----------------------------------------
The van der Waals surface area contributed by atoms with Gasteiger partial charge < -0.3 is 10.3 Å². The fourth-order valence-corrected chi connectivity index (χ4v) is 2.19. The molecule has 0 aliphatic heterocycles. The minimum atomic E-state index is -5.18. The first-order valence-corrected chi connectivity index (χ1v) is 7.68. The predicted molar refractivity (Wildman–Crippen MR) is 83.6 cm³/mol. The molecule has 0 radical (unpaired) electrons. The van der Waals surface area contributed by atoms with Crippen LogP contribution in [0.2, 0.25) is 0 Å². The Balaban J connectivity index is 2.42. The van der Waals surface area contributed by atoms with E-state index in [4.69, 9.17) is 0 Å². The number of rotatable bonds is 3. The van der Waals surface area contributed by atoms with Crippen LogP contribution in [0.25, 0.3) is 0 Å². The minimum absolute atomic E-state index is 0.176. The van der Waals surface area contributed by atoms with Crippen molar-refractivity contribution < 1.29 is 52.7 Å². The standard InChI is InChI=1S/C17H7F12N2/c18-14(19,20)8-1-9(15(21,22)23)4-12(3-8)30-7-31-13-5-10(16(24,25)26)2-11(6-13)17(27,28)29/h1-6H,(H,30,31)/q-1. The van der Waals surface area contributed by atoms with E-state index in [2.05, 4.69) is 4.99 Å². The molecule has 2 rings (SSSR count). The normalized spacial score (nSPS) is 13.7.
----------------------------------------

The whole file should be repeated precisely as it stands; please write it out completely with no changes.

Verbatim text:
The van der Waals surface area contributed by atoms with Gasteiger partial charge < -0.3 is 10.3 Å². The fourth-order valence-corrected chi connectivity index (χ4v) is 2.19. The molecule has 0 aliphatic heterocycles. The minimum atomic E-state index is -5.18. The first-order valence-corrected chi connectivity index (χ1v) is 7.68. The predicted molar refractivity (Wildman–Crippen MR) is 83.6 cm³/mol. The molecule has 0 radical (unpaired) electrons. The van der Waals surface area contributed by atoms with Crippen LogP contribution in [0.2, 0.25) is 0 Å². The Balaban J connectivity index is 2.42. The van der Waals surface area contributed by atoms with E-state index in [4.69, 9.17) is 0 Å². The number of rotatable bonds is 3. The van der Waals surface area contributed by atoms with Crippen LogP contribution in [0.25, 0.3) is 0 Å². The minimum absolute atomic E-state index is 0.176. The van der Waals surface area contributed by atoms with Crippen molar-refractivity contribution < 1.29 is 52.7 Å². The standard InChI is InChI=1S/C17H7F12N2/c18-14(19,20)8-1-9(15(21,22)23)4-12(3-8)30-7-31-13-5-10(16(24,25)26)2-11(6-13)17(27,28)29/h1-6H,(H,30,31)/q-1. The van der Waals surface area contributed by atoms with E-state index in [2.05, 4.69) is 4.99 Å². The molecule has 2 rings (SSSR count). The normalized spacial score (nSPS) is 13.7.